Is Lidl’s biggest DC
in the Netherlands
also the most
sustainable?

Last Thursday, Lidl opened the largest and most sustainable distribution centre in the Netherlands. A huge DC of over 55,000 square metres where sustainability was used in both construction and furnishing. Green building materials, the reuse of only sustainably generated energy and (after obtaining the permit) their own wind turbine makes you think that their green mission has succeeded. But, is this DC really the most sustainable in the Netherlands?

What are the conditions for the most sustainable DC?

With all the sustainable adjustments Lidl has made to the construction and furnishing of their new DC, it is difficult to argue that this building is not sustainable. However, I wonder whether the certification of the most sustainable distribution centre goes beyond these feasible and functional elements. If you set sustainability as a condition for new buildings, which in my opinion is a must for new buildings and which you cannot really avoid, should you not look further and make maximum use of sustainability? A sustainable vision goes beyond feasible elements and a ten-year plan. The same vision prepares you for the greatest uncertainties when it comes to storage. The management of the entire chain remains unpredictable due to the increasingly complex and accelerated processes. So, isn’t this exactly what we need? How your storage forecast looks from one month to the next can be very different.

What do I mean by this? It’s simple. It is hard to determine in advance how many square meters you need for storage. Especially in a new distribution centre and even more if the DC is built for several clients. You need to provide a sustainable warehouse solution that can handle all the peaks and troughs. This is also the case for Lidl’s new DC.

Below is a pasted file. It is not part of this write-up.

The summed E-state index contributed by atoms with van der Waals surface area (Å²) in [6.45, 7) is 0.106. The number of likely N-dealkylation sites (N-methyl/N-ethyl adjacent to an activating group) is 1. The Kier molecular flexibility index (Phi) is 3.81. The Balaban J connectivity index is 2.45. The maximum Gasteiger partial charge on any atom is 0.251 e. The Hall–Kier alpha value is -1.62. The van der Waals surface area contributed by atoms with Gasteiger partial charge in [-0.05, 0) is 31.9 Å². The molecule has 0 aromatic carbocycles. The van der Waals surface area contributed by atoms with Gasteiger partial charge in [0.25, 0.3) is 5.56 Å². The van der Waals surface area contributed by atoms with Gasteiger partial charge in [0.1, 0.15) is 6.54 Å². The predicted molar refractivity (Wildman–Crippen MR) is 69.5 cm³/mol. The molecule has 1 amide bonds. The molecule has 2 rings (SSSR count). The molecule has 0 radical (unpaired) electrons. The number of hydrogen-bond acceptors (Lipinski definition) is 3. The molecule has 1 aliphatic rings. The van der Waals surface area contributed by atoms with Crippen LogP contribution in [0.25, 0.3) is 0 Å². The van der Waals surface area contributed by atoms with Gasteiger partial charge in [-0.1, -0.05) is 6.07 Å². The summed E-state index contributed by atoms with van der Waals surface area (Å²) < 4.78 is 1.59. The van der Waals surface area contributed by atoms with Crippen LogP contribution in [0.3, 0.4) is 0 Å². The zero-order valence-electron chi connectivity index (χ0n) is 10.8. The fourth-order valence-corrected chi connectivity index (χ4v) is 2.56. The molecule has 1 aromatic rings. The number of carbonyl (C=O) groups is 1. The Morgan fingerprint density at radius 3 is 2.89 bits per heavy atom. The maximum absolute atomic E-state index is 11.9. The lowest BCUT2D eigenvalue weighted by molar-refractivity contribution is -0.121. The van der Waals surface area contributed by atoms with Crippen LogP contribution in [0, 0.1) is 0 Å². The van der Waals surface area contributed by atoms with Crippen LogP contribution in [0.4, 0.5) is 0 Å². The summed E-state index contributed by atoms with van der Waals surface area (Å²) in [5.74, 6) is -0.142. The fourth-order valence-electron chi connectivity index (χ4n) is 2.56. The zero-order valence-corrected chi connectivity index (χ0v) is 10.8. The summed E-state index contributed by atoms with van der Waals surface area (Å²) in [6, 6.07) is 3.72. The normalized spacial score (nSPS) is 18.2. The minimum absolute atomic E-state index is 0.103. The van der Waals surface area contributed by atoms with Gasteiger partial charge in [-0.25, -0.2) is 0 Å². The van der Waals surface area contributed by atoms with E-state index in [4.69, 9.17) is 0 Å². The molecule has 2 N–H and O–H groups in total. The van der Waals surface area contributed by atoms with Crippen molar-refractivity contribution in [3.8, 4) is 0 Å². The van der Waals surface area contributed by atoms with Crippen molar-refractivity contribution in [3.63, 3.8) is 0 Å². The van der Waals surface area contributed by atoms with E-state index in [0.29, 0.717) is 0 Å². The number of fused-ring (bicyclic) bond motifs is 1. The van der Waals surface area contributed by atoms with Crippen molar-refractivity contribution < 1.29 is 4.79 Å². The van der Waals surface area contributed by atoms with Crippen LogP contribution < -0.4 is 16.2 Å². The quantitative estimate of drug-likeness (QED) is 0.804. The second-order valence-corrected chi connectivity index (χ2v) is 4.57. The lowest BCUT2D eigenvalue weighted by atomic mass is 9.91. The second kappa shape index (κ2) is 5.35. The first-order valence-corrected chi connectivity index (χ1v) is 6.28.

Jeroen Hillen, from the real estate division of Lidl Netherlands and closely involved in the new construction project, says: “If we had to do it all again, we would have made the refrigeration and freezing compartments larger, as we have noticed that the demand for this is increasing.”

The most sustainable warehouse does not have to be built 

If we really want to make the warehouse branch more sustainable, our opportunities are not in the construction of a new DC, but in sharing warehouse capacity and services that would otherwise remain unused. We therefore avoid unnecessary landscape pollution with new buildings that don’t actually totally fulfill the requirements. This makes warehousing greener and more cost efficient. By building a flexible layer in your regular warehousing you always have a suitable option for extra warehouse capacity, which contributes to the sustainability of your warehouse operation. You only use this capacity when you need it. 

No more warehouse waste is our sustainable vision on warehousing.

Leave a Reply

Your email address will not be published. Required fields are marked *